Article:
Is fan fiction evil? It's not new, that's for sure, and some highly regarded work has been based on earlier literature, borrowing from Shakespeare, the Bible, the adventures of Sherlock Holmes, Charlotte Brontë, Beowulf, and Gulliver's Travels. Why? Borrowing characters or situations allows you to enter into the imaginative world of another writer, to understand that particular world, and to build from it. So don't be ashamed, whether you're inspired by Milton's Paradise Lost or Lost in Space. If you prefer to write an original story, here's a few ideas.
• This is a sword and sorcery story about a Viking who believes he has met Odin — or at least a being with great talents in magic and death.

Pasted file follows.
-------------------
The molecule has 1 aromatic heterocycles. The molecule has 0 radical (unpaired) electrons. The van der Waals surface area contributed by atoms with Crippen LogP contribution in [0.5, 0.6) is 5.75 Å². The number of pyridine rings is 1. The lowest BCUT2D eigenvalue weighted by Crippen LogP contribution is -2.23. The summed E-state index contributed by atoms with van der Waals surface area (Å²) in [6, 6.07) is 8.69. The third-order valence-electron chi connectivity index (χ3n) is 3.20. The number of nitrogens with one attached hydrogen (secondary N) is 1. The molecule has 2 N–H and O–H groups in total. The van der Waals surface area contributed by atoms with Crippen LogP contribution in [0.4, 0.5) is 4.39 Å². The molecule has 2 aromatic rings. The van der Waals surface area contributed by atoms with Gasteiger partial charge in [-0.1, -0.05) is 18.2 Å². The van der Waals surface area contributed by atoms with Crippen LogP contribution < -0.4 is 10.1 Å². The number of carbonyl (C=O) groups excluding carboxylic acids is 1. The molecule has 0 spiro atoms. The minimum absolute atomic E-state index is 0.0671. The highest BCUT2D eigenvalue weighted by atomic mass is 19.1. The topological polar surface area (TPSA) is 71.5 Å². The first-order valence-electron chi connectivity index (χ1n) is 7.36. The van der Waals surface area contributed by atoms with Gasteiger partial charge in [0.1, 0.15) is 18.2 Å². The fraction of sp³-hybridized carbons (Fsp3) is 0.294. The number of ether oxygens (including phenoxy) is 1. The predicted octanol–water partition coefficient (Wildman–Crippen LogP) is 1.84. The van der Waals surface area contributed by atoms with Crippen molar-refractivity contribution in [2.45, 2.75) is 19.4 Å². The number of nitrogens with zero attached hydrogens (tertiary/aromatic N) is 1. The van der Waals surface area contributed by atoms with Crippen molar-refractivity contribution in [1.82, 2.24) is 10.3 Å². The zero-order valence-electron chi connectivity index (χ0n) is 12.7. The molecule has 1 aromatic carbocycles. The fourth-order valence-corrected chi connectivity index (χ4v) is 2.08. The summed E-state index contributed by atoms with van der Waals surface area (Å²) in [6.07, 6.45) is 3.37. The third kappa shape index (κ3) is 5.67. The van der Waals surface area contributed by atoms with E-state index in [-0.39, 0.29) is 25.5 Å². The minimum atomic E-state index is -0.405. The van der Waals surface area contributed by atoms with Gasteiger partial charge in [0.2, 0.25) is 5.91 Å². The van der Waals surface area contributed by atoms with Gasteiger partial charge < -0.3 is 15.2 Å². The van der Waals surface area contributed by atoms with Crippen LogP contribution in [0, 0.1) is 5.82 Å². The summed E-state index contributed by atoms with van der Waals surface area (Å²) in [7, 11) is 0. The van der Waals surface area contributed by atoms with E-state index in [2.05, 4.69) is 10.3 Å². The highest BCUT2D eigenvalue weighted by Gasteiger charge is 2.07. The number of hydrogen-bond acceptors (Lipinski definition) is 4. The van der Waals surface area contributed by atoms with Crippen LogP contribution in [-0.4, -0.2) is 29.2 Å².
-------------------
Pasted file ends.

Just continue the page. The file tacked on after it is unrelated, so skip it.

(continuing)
• This is a first contact humorous novella (with recipes) about a silicon-eater who has come to Earth in search of gourmet opals.
• This is an urban ecological horror story in which vampires deal with the problem that their ability to navigate while in bat form is compromised by the electromagnetic fields from cellular telephones.
— Sue Burke